A: You mean seeing your husband spit tobacco-stained loogies all day is not getting you aroused? How picky! If your physical repulsion matters less to him than his wad, he has a serious problem. Try to get him to agree to go to a doctor's appointment with you. The doctor should explain how unpleasant head and neck cancer is, which is where your husband is potentially headed. Then a treatment plan for his addiction needs to be discussed. You need to tell your husband you are as tired of begging and nagging as he is of hearing it. Tell him he needs to understand that not only does his habit have the potential to destroy his health, but also your marriage.

Q. Miscarriage Live Coverage: Like most people, I have my fair share of obligatory familial Facebook friends. Usually I just ignore them and block their applications, but one in particular has been bothering me lately. She got pregnant and announced it very early, despite a history of miscarriages, and then proceeded to keep the world updated as to the growth and non-growth of the fetus and, eventually, the intimate and gory details of the pain and bleeding at the end. Now I've known enough women who've gone through this to have some grasp of what a painful and traumatizing event a miscarriage can be, and I also understand that many women with fertility issues feel like it's something shameful that needs to be kept deeply secret and that this isn't healthy. But I find myself feeling less sympathy than discomfort at what feels more like a public plea for attention than anything else. And then I feel like a horrible person for not just feeling pity for her. Am I right that this is a little over the top, or am I just continuing a trend of trying to keep this sort of issue in the closet? Some things don't need to be on Facebook.

A: Thank you for the weekly Facebook update documenting the ways this technology brings to one's inbox things we wish we didn't know. At least she didn't put the conception on the newsfeed. I, too, have no idea why someone would provide real-time updates of her most private, painful moments to everyone she knows. It may be a plea for attention, but you don't have to give any. An impersonal, public announcement is just that. But if what your friend is posting makes you so uncomfortable, just defriend her.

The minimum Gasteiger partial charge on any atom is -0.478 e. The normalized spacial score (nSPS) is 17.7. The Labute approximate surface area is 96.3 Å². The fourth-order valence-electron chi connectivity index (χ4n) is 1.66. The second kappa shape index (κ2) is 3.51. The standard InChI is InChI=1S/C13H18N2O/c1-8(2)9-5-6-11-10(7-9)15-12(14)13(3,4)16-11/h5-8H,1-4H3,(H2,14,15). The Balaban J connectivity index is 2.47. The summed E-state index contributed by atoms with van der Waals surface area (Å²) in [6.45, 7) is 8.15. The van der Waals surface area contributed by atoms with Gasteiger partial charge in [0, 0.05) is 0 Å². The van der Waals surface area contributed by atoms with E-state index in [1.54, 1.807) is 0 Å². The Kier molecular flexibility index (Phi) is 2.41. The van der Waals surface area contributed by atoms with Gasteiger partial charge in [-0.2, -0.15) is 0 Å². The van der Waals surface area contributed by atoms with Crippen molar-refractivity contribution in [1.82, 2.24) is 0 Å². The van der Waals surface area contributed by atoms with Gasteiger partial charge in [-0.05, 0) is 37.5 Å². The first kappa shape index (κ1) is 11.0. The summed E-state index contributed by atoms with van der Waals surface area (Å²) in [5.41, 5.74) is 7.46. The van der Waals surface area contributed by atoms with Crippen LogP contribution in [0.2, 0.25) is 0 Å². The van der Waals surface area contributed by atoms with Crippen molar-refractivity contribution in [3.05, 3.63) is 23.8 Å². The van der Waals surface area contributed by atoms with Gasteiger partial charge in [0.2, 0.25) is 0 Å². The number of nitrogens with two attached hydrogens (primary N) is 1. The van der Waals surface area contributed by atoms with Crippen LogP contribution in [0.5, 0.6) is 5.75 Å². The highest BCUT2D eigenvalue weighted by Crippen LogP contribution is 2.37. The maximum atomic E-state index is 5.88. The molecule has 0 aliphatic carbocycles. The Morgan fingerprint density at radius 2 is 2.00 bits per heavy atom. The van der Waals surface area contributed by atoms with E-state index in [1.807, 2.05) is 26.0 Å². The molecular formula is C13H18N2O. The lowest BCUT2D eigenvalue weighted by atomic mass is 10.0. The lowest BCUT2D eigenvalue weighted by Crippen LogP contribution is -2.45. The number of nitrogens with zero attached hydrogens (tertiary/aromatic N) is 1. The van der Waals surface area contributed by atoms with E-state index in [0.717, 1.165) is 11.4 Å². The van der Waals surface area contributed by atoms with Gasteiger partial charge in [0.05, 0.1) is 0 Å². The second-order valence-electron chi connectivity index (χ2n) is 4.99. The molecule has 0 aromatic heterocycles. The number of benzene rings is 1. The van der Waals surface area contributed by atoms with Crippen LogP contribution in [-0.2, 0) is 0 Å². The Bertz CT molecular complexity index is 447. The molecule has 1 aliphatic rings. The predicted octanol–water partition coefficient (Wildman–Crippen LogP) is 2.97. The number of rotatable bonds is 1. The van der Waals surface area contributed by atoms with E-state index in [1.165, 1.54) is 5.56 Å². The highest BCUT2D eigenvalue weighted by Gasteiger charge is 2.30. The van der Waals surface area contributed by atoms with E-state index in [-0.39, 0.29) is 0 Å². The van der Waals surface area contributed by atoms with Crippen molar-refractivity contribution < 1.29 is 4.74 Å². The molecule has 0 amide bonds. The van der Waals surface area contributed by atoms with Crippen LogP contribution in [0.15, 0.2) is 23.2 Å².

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Q. Public Gum-Smacking: I work in retail customer service. Frequently, I come across people who think it is appropriate to smack their gum loudly during our interactions. This makes my blood boil with annoyance, to the point where sometimes, I can barely finish the task at hand without grinding my teeth, let alone with the smile that is required of me. Is there any possible way to confront this kindly? I know no one is doing this to hurt me (in fact, it makes me quite aware of how little regard they are showing for anyone but themselves!), but I guess I would like to point it out somehow so that I, along with the many other people I'm sure it bothers, don't have to hear it again. Should I just get over it?

A: Just imagine these customers chewing tobacco and carrying little cups of spittle around their store. Doesn't that make the gum-chewing seem innocuous and even breath-freshening? So there is your gum-chewing customer, and there you are grinding your teeth—which is also an annoying habit. That's quite a stand-off. Instead of concentrating on how your customers drive you round the bend, you need to recognize that these cud-chewing people are who pays your salary. Providing them with excellent service will cause them to purchase things, then leave. Instead of pointing out they should rid themselves of the gum, concentrate on pointing out the items that would suit their needs.

Q. Family Stress: My husband and I are planning the baptism for our daughter and are running into a re-occurring obstacle, namely my sister-in-law. Before I was married, I would go along with the rest of the family and allow her to dictate how I would spend each holiday, whatever time she chose, whatever place she chose. They have many children and I just assumed I should be flexible for them. Now I have a date planned for the baptism and even discussed it with her several weeks ago when she called to ask when it would be held. Last night at a family gathering, the date was brought up, and she acted like we never had the conversation about the date and is claiming that one of her children have a very special event they have to attend (a sporting event). We have had to postpone this multiple times, and I have already asked other family members who live out of town to attend. Do I change the date to accommodate them, or do we just go ahead and have the baptism as planned?